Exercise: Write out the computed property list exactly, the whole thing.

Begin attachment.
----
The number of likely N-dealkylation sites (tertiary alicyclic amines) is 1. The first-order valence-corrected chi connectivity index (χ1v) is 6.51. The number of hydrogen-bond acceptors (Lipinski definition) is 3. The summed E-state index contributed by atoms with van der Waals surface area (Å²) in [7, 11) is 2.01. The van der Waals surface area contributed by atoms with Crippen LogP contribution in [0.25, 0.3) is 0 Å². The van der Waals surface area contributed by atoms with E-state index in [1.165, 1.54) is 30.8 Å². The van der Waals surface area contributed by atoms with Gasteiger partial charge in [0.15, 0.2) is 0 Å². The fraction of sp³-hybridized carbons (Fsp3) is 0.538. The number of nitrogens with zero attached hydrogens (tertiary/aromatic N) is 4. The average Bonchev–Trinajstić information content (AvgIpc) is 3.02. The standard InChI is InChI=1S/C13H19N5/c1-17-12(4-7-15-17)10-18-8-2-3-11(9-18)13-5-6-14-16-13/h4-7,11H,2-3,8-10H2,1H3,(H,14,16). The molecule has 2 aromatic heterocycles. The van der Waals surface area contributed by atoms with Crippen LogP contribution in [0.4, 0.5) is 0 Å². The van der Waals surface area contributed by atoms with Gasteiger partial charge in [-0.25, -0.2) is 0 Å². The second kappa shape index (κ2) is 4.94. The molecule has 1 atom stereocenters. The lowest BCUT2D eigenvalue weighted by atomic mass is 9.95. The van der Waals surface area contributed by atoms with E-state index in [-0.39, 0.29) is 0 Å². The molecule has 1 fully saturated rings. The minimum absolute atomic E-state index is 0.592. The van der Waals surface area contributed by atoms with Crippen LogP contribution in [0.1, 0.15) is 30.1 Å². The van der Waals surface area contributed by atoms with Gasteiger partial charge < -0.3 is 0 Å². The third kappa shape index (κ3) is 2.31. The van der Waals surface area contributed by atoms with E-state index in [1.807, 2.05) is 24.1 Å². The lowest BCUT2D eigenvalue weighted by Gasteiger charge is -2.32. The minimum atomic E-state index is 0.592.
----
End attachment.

The number of likely N-dealkylation sites (tertiary alicyclic amines) is 1. The first-order valence-corrected chi connectivity index (χ1v) is 6.51. The number of hydrogen-bond acceptors (Lipinski definition) is 3. The summed E-state index contributed by atoms with van der Waals surface area (Å²) in [7, 11) is 2.01. The van der Waals surface area contributed by atoms with Crippen LogP contribution in [0.25, 0.3) is 0 Å². The van der Waals surface area contributed by atoms with E-state index in [1.165, 1.54) is 30.8 Å². The van der Waals surface area contributed by atoms with Gasteiger partial charge in [0.15, 0.2) is 0 Å². The fraction of sp³-hybridized carbons (Fsp3) is 0.538. The number of nitrogens with zero attached hydrogens (tertiary/aromatic N) is 4. The average Bonchev–Trinajstić information content (AvgIpc) is 3.02. The standard InChI is InChI=1S/C13H19N5/c1-17-12(4-7-15-17)10-18-8-2-3-11(9-18)13-5-6-14-16-13/h4-7,11H,2-3,8-10H2,1H3,(H,14,16). The molecule has 2 aromatic heterocycles. The van der Waals surface area contributed by atoms with Crippen LogP contribution in [0.4, 0.5) is 0 Å². The van der Waals surface area contributed by atoms with Gasteiger partial charge in [-0.25, -0.2) is 0 Å². The second kappa shape index (κ2) is 4.94. The molecule has 1 atom stereocenters. The lowest BCUT2D eigenvalue weighted by atomic mass is 9.95. The van der Waals surface area contributed by atoms with E-state index in [-0.39, 0.29) is 0 Å². The molecule has 1 fully saturated rings. The minimum absolute atomic E-state index is 0.592. The van der Waals surface area contributed by atoms with Crippen LogP contribution in [0.1, 0.15) is 30.1 Å². The van der Waals surface area contributed by atoms with Gasteiger partial charge < -0.3 is 0 Å². The third kappa shape index (κ3) is 2.31. The van der Waals surface area contributed by atoms with E-state index in [1.807, 2.05) is 24.1 Å². The lowest BCUT2D eigenvalue weighted by Gasteiger charge is -2.32. The minimum atomic E-state index is 0.592.